Match anxiety or match pressure has differing degrees of influence on different people. Some players are completely immune, whilst others fold under pressure. One disastrous example I saw occurred when a shooter in the Olympic final shot on the wrong target, scoring a zero & losing the gold medal in the process. Incredibly four years later the same shooter was in the same position and did the same thing, missing the target altogether when he accidentally touched his trigger and fired too early! The Olympics are widely considered to be the biggest pressure cooker in sport, and many athletes often stumble on the biggest stage due to match pressure. It is hard to attribute this shooter’s error to anything but match pressure.
Studies have shown that when a player in an activity is overly anxious, they can make errors they would not normally make. One area that can contribute to match anxiety is when play is slow and the time limit for the match is approaching the end. We have all been at tables where players rush to try and finish so as to complete all of the boards for the set. After all you paid your money for a certain number of boards, so you absolutely have to finish don’t you? Often this haste will create a very bad result on one board because the players don’t take their ‘normal’ amount of time to bid or play. Sometimes it doesn’t make much difference to the result. For example if the board missed is flat across the field, both pairs will get an average & no harm is done. However if it is one of those boards that is going to swing the round your way, you are going to be pretty annoyed if you miss the board, and it costs you a place. Even worse – imagine you are playing teams and head back for score up where your team-mates say something like we had a good set. As you go through the score up, you find the board you missed is the one your team-mates scored +1100 on! Of course it could swing the other way – but I am usually not that lucky! In my shooting competitions, failing to finish in time meant you lost the match – your score would never be high enough to make up for the missed shot(s). I feel generally it is better not to reach the point where you are worried about whether you have enough time left.
Some players are just slower than others, and whilst it’s true that there are some players who are very considered and thoughtful in their play, many times it is often the slowest players that are the last ones to sit down at the table after the movement is called. These players are off making a coffee, or in the bathroom or fussing around somewhere. They get to the table, then find they don’t have their pen, or their glasses or they left their system card at the last table. They fuss about looking at your system card. Then they decide to have a chat about what defence they will employ against your multi-2’s, or some other slightly unfamiliar convention. The clock shows the match has already been running for over 5 minutes before they take their cards out of the board and think about an opening bid. Five minutes might not seem like much, but in an 8 board round it can make quite a difference to the overall match time. This pair who arrived late might be quite quick players, but it turns out their opponents are very methodical, taking time before each bid & card played. Any surprise the table doesn’t complete all their boards?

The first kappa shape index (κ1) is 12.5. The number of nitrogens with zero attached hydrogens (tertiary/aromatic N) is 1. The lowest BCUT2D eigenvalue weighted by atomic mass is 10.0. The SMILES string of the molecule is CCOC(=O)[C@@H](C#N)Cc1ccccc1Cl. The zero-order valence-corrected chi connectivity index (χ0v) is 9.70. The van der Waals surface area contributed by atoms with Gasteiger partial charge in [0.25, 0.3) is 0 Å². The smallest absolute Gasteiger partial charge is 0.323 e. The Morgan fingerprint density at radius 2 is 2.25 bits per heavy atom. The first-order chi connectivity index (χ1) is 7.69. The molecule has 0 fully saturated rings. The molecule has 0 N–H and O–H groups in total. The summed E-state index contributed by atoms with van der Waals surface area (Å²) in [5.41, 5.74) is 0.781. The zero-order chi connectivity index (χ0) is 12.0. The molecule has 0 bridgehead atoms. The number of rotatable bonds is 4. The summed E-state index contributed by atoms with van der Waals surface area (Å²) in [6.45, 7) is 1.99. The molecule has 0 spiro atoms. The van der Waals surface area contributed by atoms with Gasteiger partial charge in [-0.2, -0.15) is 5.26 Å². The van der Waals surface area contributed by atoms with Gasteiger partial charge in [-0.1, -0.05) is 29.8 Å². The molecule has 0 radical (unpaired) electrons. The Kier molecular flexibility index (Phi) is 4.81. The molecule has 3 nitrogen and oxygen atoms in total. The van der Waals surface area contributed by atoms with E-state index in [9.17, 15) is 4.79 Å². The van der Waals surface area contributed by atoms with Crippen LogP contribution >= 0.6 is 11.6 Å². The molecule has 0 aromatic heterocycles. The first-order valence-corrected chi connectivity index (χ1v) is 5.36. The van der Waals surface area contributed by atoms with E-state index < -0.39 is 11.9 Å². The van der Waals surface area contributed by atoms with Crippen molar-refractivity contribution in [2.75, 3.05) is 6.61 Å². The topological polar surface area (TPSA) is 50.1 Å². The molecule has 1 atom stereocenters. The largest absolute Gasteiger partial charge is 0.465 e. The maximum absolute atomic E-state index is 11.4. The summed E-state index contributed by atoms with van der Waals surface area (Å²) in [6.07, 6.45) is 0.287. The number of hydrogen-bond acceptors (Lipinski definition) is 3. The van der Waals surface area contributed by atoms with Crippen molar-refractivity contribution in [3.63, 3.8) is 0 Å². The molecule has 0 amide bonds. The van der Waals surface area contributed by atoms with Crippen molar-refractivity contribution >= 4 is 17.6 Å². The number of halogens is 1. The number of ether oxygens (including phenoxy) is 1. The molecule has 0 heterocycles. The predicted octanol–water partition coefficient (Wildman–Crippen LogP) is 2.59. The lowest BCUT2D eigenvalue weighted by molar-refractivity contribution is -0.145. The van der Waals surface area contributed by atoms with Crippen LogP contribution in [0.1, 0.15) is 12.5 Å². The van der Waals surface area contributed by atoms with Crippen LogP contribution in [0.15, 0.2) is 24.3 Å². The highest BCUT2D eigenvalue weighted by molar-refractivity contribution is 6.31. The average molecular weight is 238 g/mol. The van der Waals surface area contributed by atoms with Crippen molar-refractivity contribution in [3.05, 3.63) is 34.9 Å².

Then there are the players who insist on discussing hands between boards, who take forever to write down the contract before making the opening lead, or who review the results, or who have other mannerisms all of which slow down the play. At club duplicate, pairs will often look at the bridgemate or traveller to see what other pairs have done for a particular board, or to try and figure out what contract they should have been in. All of this might add to some players enjoyment of the game, but it isn’t particularly good bridge etiquette, and it slows down the game enormously – often making it difficult to finish the round.
You can and should call the director if the opponents are excessively slow or arrive more than a few minutes late to the table. You can also ask opponents who post-mortem, or review results to discuss/review the hands later at the end of play. However managing the opponents is always trickier than managing your own actions, so make sure you are not engaging in any of the ‘time wasting’ activities mentioned in this article, have a plan for managing match time, and maintain good table protocols. Getting through your matches ‘in tempo’ will ensure you don’t get stressed out when time is running low for the round, and assist you with playing all your boards at the desired level.
Some Do’s and Don’ts to help ‘speed up’ your play and help avoid time pressure in your matches. Most of these are really just normal bridge etiquette anyway!
- Be at the table about five minutes before the scheduled match time to give yourself time to look at the opponent’s system card, and discuss any specific methods required with your partner;
- Consider when is the best time to write down the contract & score for the board;
- Make a note on the back of your scoresheet if you want to discuss something with your partner to remind you to do it after the round;
- Have all your required items ready with you (e.g. system card, pen, spectacles, drink).
- Make the director aware mid-way through the round if your opponents are inordinately slow (you may be entitled to compensation if your table doesn’t finish);
- Claim when you can, rather than playing out every card.
- Discuss the hand just played in between boards
- Look at the results from boards at other tables in the bridgemate (you can’t change the result & it won’t help your play)
© First published in the ABF Newsletter, May 2016